–TOM UPTON is a certified camera matchmaker by the Camera Matchmakers of America Association, a BFA, and resident pundit at #PhotoTrainer.com in Palo Alto California.

Goodbye My Dear. Next!

First things first, those point n shoots we were infatuated with for decades have become photography’s lovelorn. I am going to advise you on how to find love in a DSLR or a DSLM. (Digital Single Lens Reflex/Mirrorless camera) We have all seen the Billboards from Apple, now iPhone6 photos can be blown up to 24 feet. iPhone. Yup. You no longer need a point and shoot or consumer grade fixed lens camera. I have a lonelyhearts drawer full of them from the Olympus stylus (1990)  film job to the five hundred dollar Canon SD100 (2011), batteries and all. Caput. Done. Next!

Looking for Love

It is not my intention to tell you what to buy, furthermore, I will not go into the very expensive pro camera versions. I wish to avoid, the scourges of the internet spawned by people with short little spans of attention, those “LISTS OF 12 THINGS” to buying a new camera. I believe I can be most helpful in telling you what to look for in your camera search and how features and size will help you make an informed decision on a camera that you will love to have and to hold from this day forward. When you love your camera you can get into creative flow. This is a pep talk in finding a camera you can love.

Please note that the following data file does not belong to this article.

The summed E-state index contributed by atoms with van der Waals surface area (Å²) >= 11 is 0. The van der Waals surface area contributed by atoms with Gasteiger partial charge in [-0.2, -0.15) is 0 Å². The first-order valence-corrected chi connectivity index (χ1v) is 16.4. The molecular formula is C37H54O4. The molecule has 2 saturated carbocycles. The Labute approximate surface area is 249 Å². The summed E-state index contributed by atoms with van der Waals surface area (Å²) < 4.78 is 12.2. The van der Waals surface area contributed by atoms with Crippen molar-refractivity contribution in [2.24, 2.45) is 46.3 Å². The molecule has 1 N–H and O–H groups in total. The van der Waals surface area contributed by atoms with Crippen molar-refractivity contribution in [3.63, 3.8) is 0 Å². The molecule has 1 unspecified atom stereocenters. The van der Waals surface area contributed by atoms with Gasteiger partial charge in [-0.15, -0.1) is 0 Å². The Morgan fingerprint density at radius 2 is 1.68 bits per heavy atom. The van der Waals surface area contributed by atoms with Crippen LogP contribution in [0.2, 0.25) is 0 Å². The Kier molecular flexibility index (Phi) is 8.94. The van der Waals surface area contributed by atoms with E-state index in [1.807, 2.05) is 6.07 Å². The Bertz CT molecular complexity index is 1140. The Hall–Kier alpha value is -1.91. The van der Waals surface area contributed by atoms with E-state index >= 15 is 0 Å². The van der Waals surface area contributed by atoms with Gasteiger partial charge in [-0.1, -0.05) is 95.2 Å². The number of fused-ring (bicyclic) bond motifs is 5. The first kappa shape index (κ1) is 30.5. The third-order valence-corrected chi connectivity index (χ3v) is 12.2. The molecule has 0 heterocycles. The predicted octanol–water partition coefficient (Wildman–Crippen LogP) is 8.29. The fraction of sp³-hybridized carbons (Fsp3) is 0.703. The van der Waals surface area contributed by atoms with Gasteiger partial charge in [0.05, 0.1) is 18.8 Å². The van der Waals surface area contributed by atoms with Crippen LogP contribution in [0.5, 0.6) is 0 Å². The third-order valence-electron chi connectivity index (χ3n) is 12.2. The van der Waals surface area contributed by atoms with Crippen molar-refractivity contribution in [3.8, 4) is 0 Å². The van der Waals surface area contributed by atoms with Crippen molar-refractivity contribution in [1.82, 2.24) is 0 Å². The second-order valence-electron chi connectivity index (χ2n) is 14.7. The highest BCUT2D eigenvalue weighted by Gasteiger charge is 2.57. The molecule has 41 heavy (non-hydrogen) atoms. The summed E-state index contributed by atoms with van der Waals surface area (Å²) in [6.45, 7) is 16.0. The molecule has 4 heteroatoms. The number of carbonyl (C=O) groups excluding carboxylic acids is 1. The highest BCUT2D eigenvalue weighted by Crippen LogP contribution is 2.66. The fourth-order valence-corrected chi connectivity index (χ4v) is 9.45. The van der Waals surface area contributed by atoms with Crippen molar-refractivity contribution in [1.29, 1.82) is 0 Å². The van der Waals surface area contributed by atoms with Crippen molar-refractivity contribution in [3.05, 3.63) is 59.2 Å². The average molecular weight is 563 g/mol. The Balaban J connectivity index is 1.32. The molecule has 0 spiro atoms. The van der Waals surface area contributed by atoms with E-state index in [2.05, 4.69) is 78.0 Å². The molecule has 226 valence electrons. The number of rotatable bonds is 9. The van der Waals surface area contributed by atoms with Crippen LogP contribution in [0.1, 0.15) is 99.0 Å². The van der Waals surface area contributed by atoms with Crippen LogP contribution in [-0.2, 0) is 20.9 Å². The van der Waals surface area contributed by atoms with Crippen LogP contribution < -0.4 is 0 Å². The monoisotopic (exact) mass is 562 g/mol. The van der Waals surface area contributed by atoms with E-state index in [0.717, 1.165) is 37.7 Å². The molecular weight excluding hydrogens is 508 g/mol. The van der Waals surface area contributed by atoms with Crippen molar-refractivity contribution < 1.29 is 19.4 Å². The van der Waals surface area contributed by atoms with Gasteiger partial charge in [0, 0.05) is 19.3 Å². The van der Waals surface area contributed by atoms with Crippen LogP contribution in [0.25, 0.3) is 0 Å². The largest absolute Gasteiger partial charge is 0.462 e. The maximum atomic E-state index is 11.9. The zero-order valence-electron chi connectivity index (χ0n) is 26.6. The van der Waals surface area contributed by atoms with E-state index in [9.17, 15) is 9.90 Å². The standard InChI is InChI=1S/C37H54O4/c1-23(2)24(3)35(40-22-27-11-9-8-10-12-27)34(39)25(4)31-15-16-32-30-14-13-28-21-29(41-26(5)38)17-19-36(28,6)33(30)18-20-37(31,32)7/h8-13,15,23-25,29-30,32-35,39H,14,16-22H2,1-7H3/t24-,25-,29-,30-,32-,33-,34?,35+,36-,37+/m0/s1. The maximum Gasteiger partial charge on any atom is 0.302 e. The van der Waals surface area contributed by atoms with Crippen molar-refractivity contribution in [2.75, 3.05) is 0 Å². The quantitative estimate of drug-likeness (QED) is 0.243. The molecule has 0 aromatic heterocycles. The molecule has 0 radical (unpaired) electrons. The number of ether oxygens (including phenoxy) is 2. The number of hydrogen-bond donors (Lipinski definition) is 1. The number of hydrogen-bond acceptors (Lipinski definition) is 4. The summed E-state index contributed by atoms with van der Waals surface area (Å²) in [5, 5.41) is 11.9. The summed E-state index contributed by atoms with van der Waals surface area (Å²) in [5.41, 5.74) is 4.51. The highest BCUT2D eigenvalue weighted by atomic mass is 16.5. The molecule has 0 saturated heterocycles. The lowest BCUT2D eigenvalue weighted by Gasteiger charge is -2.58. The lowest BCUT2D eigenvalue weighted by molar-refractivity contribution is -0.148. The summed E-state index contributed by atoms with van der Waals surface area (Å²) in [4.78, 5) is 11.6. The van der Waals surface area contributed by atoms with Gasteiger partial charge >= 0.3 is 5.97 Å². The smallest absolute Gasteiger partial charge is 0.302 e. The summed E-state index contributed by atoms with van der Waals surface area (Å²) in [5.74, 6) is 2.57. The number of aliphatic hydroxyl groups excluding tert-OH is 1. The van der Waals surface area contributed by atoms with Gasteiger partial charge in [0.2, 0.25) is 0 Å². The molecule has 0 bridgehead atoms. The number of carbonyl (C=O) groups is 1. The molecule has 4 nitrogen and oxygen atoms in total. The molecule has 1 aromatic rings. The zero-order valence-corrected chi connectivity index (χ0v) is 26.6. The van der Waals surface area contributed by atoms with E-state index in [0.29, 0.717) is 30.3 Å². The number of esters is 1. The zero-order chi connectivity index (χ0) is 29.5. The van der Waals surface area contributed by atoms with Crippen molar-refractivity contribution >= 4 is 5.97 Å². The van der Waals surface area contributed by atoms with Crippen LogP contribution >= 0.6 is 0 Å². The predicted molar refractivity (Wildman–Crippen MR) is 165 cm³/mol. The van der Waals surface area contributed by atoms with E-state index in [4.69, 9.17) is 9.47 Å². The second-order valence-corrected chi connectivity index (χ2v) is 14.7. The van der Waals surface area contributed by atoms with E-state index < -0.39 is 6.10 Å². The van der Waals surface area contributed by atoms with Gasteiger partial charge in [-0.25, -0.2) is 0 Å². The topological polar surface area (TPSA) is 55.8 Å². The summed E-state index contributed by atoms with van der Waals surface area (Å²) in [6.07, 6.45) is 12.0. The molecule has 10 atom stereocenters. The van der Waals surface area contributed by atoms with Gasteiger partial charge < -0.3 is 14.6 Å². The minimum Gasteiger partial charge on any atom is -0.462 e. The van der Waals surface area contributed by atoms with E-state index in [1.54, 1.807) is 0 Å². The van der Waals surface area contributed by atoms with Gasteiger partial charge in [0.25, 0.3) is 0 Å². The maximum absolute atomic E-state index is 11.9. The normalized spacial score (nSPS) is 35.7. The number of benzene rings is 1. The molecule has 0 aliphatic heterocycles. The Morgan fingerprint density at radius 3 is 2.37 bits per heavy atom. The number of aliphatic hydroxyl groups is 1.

Your interest in practicing better photography is well served by new big clean sensors, found coincidentally in the new cameras available today. These cameras also have the ability to change lenses for optical and pictorial variety. This variety of lenses feeds the creative practice of good photography. You can expect to pay anywhere from $600 to $3000 to get started. Still not as bad as owning a boat, so no whining.